A close friend offers an astute comment based on an observation he and his team made at a certain philanthropic organization:
1. Let the Gates Foundation concentrate their resources on keeping more people in Africa alive.
2. We should concentrate on making being alive more worthwhile:
a. Address abject poverty by making environmentally benign energy available to all at an economically accessible cost.
b. Energy is the underlying source of affluence.
c. It has been demonstrated that affluence is a “cure” for excessive fertility.
If you’re wondering about the impacts of rising levels of CO2 on ocean physics and chemistry, you’ll want to check out the article linked here. Damage to key marine and coastal organisms, ecosystems, and services is already detectable, and will face high risk of impacts well before 2100, even under low-emissions scenarios. Immediate, substantial reduction of CO2 emissions is required to prevent the massive and mostly irreversible impacts.
International agreements on climate change have proved elusive thus far, but even if we get what we’re hoping for here, we tend to overlook the influence we’re having on our oceans. As the authors note: any new global climate agreement that does not minimize the impacts on the ocean will be inadequate.
I mentioned earlier that Alex Cannera, the core participant on the on-going pro-nuke email thread I read, really doesn’t dig renewables, and feels compelled to take a swat at solar and wind at every available opportunity. When someone else agreed with me and questioned his judgment on the validity of renewables, he wrote: Read more ›
In response to my post: One’s Concern About Climate Change and Sea Level Rise Depends on Which End of the Boat One Occupies, frequent commenter Cameron Atwood writes:
It’s a classic mindset among shortsighted humans to expect that what doesn’t harm them personally and directly in this moment isn’t their problem. More enlightened humans know that issues affecting one population have ripple effects, and that our planet is a single organic whole. People who haven’t yet, have now to learn that when they throw things away, there really is no “away.”
Excellent point. Read more ›
I just got off a Skype call with a wonderfully intelligent and compassionate gentleman in Oman whose current mission in life is to bring solar and wind to his country. A few potential gotchas, however:
• Electricity costs, because of huge supplies of natural gas—and subsidies on top of that—are $15/MWh (a small fraction of what they are in the U.S.). Read more ›
Regarding my post: New Discovery in Hybrid-Electric Drivetrains, long-time reader Arlene notes: I haven’t looked at the engineering of the EDI drivetrain, (but) I would also suggest that this particular market niche is nowhere near as price sensitive as consumer light vehicles.
That’s 100% true. I think the real “driver” here, pardon the pun, will be regulation, i.e., the OEMs’ and big fleets’ ability to conform to emissions regulations. As far as I can see, EDI is in a unique position here; there are few (if any) other ways for these entities to obey the laws that are coming swiftly into place.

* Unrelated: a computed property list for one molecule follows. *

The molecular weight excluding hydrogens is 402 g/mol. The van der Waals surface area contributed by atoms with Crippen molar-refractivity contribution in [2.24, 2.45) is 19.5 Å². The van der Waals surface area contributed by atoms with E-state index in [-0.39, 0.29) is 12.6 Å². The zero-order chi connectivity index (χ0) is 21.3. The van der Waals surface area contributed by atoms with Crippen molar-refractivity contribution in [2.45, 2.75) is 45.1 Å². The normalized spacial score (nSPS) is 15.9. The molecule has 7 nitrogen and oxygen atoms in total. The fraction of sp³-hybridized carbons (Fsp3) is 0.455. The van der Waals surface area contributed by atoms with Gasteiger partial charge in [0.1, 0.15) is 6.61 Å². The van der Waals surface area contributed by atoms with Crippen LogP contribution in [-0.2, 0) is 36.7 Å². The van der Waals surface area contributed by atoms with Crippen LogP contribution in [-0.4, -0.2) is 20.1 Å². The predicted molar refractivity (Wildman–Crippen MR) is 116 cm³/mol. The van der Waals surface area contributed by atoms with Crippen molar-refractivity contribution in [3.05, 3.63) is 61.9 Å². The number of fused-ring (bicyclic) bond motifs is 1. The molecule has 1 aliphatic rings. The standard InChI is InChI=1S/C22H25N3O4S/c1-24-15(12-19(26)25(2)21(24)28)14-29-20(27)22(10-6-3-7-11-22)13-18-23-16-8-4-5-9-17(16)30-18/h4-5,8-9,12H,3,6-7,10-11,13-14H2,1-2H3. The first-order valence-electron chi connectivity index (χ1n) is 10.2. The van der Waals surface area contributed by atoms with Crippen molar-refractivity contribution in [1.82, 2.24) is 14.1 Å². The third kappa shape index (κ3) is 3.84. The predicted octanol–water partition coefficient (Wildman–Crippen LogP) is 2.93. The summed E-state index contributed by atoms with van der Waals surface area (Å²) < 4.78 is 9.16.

In response to my piece: New Discovery in Hybrid-Electric Drivetrains, a reader notes: A few days ago, looking at AOL’s news clips, I found one about someone putting what looked like a small block V-8 into a 1968 Mustang fastback, but it was an electric motor. The performance of the car was totally insane: 0 – 60 in under three seconds. American muscle cars with rear tires smoking kind of catches my attention. It will be interesting to see how long this evolution will take.
Well, that truly is part of the appeal of EVs: high torque at low RPMs. Read more ›
During a call with some old friends the other evening, one of them mentioned the cartoon shown here, and its allusion to our civilization’s approach to climate change. That’s the beauty of the art form: so much communicated so concisely, and using humor to drive home a lethally important point.
Countries with low elevations, e.g., the Netherlands and the Maldives, are rapidly finding themselves underwater, and, accordingly, are desperate to discover solutions to global warming and the consequent melting of the ice in Greenland and the Antarctic. All the while, the rest of the world doesn’t see the urgency…as if they lived on a different planet and could afford to watch all this happening. A classic in the cartoon world….
Apart from many other “smart” energy-saving solutions that target the way we live and work in energy efficient buildings, nothing is as effective as good old insulation. However, insulation has a brand new suit. Let’s introduce the most popular home insulation solutions.
Interior Insulation Read more ›
“Our lives begin to end the day we become silent about things that matter.” -Dr. Martin Luther King Jr.
Of course, we Americans are reminded of this by our president’s historic trip this week to Africa and his excoriating various national leaders for their suppression of journalists who write articles that are critical of the government. “If you continue to do that, you will have a democracy in name only,” he scolded.
How true that is. Read more ›